Komodo Health, which raised mega-rounds ($100M+) in 2022, is utilizing machine learning to accurately detect rare disease patients at an earlier stage, potentially averting adverse outcomes.
Health and Wearables
Health, which stands for mobile health, refers to the utilization of mobile devices like smartphones and tablets in healthcare and related services. It is a rapidly growing trend in the Health Tech field, bringing about a revolution in healthcare delivery and management.
Health apps and wearables allow individuals to track and monitor their health metrics. They can control heart rate, blood pressure, and physical activity, and analyze sleep patterns. The collected data provides valuable insights into overall well-being helping people to make informed decisions about their lifestyle and healthcare.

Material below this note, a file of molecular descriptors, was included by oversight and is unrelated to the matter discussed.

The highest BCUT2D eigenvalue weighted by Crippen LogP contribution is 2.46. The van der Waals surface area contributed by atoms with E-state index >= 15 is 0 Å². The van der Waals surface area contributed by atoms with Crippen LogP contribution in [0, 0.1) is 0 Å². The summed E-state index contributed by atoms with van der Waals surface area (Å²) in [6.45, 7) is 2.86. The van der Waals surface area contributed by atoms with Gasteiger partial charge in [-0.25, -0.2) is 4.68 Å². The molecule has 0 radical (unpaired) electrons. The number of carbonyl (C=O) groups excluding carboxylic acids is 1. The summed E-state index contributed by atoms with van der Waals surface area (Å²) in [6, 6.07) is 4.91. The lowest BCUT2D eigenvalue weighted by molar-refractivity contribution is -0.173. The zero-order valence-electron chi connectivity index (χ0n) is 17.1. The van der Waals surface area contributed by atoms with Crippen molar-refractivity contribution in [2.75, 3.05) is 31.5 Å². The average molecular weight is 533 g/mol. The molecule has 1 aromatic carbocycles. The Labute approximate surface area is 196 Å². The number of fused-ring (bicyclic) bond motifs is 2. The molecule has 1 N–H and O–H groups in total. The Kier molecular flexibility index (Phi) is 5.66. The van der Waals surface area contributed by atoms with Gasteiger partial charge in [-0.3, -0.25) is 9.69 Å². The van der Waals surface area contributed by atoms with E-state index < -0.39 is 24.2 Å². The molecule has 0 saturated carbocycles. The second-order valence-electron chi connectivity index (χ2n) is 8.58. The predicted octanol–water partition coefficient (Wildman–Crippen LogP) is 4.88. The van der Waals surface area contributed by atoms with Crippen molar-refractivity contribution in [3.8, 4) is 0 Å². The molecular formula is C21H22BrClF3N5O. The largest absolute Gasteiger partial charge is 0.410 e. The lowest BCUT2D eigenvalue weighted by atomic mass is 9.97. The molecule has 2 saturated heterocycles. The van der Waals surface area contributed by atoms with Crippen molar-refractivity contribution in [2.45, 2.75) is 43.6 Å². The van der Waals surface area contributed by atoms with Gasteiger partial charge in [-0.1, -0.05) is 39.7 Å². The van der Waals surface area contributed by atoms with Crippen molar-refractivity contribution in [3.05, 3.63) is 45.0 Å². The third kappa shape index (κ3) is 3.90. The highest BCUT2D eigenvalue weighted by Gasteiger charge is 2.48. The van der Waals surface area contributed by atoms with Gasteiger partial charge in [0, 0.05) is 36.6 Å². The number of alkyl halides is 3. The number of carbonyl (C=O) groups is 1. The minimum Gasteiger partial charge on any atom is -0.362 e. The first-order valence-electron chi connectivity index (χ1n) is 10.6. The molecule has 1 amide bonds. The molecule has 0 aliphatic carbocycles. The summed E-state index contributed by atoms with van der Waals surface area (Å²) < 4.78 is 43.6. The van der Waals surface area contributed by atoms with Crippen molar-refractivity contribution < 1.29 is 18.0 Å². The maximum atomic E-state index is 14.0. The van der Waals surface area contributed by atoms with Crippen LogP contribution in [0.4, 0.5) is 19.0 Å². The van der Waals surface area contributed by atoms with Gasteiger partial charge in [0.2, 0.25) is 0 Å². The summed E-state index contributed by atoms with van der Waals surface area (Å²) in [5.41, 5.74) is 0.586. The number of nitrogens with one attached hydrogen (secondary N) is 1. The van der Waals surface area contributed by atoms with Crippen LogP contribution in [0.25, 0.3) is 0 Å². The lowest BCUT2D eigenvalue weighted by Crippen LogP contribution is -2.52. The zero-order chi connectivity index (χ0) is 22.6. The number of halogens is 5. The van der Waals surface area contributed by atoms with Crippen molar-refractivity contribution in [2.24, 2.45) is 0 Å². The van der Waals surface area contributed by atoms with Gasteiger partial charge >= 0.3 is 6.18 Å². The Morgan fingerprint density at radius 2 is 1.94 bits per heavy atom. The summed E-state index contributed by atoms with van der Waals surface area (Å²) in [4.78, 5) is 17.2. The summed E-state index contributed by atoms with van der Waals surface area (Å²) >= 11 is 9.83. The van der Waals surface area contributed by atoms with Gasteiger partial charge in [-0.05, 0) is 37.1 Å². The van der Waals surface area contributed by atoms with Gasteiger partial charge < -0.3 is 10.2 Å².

Health solutions have also proven effective in managing chronic conditions like diabetes, asthma, and hypertension.
Telemedicine and Remote Consultations
Telemedicine, facilitated by Health, allows patients to consult with healthcare professionals remotely. Through video calls, voice calls, or text messaging, patients can discuss their health concerns, receive medical advice, and even get prescriptions, making healthcare more convenient and accessible.
Thanks to telemedicine, people can access healthcare services regardless of their geographic location. It is particularly valuable for people in rural or underserved areas. By eliminating the need for travel, telemedicine improves access to medical expertise, especially for those who face mobility challenges or transportation barriers.